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Tip Johnson

Nov 23, 2009

Hi Doug,

I agree it was a serious breach, but just one so far and we don’t know yet why they would do it within a month or so of signing an agreement otherwise.  All I was pointing out was the “asymmetrical standard”.  I also opined that the monetary request was ill-advised.

I also agree that anonymous Herald bloggers of racist comments do not represent all of Whatcom County.  However, the ten pages of comments per article does show more energy than usual.

Then, I agree on transparency and getting the Lummi opinion. So I agree with Larry, too.

Tom raises a couple interesting points. First, that the County and Port issues are “apples and oranges”. Can’t say I agree with that.  Second, that the County “screwed up” and the contract was “null and void” because the BIA hadn’t approved it. Don’t agree there either.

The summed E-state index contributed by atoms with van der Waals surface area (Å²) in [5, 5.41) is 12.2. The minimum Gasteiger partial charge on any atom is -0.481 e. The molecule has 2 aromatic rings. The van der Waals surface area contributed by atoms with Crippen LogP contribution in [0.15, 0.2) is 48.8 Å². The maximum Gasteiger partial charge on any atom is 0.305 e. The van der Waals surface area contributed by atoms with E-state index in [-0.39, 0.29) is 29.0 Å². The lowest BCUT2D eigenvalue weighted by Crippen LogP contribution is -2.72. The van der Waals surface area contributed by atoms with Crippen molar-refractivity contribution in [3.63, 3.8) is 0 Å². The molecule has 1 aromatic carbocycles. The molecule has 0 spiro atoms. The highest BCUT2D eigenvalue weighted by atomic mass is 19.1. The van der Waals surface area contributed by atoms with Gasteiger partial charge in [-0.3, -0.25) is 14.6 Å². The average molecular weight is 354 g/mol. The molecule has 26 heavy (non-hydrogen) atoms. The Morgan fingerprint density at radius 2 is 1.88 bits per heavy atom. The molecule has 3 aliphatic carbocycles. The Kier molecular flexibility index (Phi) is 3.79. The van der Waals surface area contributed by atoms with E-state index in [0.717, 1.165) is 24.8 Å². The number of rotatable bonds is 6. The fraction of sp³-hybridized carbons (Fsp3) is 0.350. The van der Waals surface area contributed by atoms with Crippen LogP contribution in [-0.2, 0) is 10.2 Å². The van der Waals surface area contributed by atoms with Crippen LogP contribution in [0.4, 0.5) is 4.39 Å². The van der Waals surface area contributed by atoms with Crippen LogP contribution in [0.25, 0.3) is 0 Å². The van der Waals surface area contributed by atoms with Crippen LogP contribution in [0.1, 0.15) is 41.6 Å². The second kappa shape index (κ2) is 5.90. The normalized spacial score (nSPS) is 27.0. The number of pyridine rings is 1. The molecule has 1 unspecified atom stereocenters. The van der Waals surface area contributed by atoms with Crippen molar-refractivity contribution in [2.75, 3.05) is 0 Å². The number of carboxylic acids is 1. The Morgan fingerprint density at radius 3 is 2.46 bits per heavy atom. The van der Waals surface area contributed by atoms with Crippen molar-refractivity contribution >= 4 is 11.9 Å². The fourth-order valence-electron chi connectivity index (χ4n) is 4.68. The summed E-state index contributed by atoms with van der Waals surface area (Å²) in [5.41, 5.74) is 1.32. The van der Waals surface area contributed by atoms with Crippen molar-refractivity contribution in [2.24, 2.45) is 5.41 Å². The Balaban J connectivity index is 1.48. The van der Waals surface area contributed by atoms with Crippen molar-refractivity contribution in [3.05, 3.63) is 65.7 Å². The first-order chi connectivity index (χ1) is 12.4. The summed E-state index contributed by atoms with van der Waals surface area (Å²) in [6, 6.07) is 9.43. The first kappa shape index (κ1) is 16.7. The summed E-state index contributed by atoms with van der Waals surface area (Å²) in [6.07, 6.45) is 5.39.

But they are interesting points.  The Lummi contract with the County included a five year extension that would have been the County’s option without the technicality of the lacking BIA approval.  It’s questionable whether that will even hold up the extension since nearly the entire term of the parent contract was accepted without BIA approval.

Nevertheless, the accord with the Port is in the same boat. I would be very surprised if it has had any BIA review or approval.  Anyway, since it’s secret, the BIA would have little more to go on than the citizens of Whatcom County in trying to determine its full extent. We’ve already learned about one side deal, involving the property on Slater.

They may the same kind of fruit after all.  Remember, it was almost immediately following the announcement of the Lummi/Port accord that the LIBC announced their intention of not renewing the ferry contract.  It is more than a little likely that there is a direct connection between these items. The rub is that ordinary citizens cannot know.